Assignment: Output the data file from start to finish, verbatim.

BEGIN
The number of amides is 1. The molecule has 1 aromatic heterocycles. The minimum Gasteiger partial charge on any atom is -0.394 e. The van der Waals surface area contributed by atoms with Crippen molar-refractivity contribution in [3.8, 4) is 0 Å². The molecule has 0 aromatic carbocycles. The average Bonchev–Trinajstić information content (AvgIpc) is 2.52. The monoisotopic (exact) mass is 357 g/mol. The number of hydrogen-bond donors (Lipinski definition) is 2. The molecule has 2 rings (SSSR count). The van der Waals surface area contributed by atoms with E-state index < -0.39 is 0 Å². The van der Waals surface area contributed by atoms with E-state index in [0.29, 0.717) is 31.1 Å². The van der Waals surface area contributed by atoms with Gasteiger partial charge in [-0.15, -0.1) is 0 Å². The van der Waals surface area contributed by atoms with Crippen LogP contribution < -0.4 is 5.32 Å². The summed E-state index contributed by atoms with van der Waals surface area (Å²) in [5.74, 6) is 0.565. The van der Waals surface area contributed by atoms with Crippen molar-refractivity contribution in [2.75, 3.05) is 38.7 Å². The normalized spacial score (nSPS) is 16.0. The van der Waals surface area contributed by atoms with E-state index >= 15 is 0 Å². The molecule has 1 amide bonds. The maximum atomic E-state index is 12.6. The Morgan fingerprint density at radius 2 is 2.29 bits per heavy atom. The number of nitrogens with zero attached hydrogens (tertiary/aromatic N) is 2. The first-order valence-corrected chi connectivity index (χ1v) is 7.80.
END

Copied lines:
The number of amides is 1. The molecule has 1 aromatic heterocycles. The minimum Gasteiger partial charge on any atom is -0.394 e. The van der Waals surface area contributed by atoms with Crippen molar-refractivity contribution in [3.8, 4) is 0 Å². The molecule has 0 aromatic carbocycles. The average Bonchev–Trinajstić information content (AvgIpc) is 2.52. The monoisotopic (exact) mass is 357 g/mol. The number of hydrogen-bond donors (Lipinski definition) is 2. The molecule has 2 rings (SSSR count). The van der Waals surface area contributed by atoms with E-state index < -0.39 is 0 Å². The van der Waals surface area contributed by atoms with E-state index in [0.29, 0.717) is 31.1 Å². The van der Waals surface area contributed by atoms with Gasteiger partial charge in [-0.15, -0.1) is 0 Å². The van der Waals surface area contributed by atoms with Crippen LogP contribution < -0.4 is 5.32 Å². The summed E-state index contributed by atoms with van der Waals surface area (Å²) in [5.74, 6) is 0.565. The van der Waals surface area contributed by atoms with Crippen molar-refractivity contribution in [2.75, 3.05) is 38.7 Å². The normalized spacial score (nSPS) is 16.0. The van der Waals surface area contributed by atoms with E-state index >= 15 is 0 Å². The molecule has 1 amide bonds. The maximum atomic E-state index is 12.6. The Morgan fingerprint density at radius 2 is 2.29 bits per heavy atom. The number of nitrogens with zero attached hydrogens (tertiary/aromatic N) is 2. The first-order valence-corrected chi connectivity index (χ1v) is 7.80.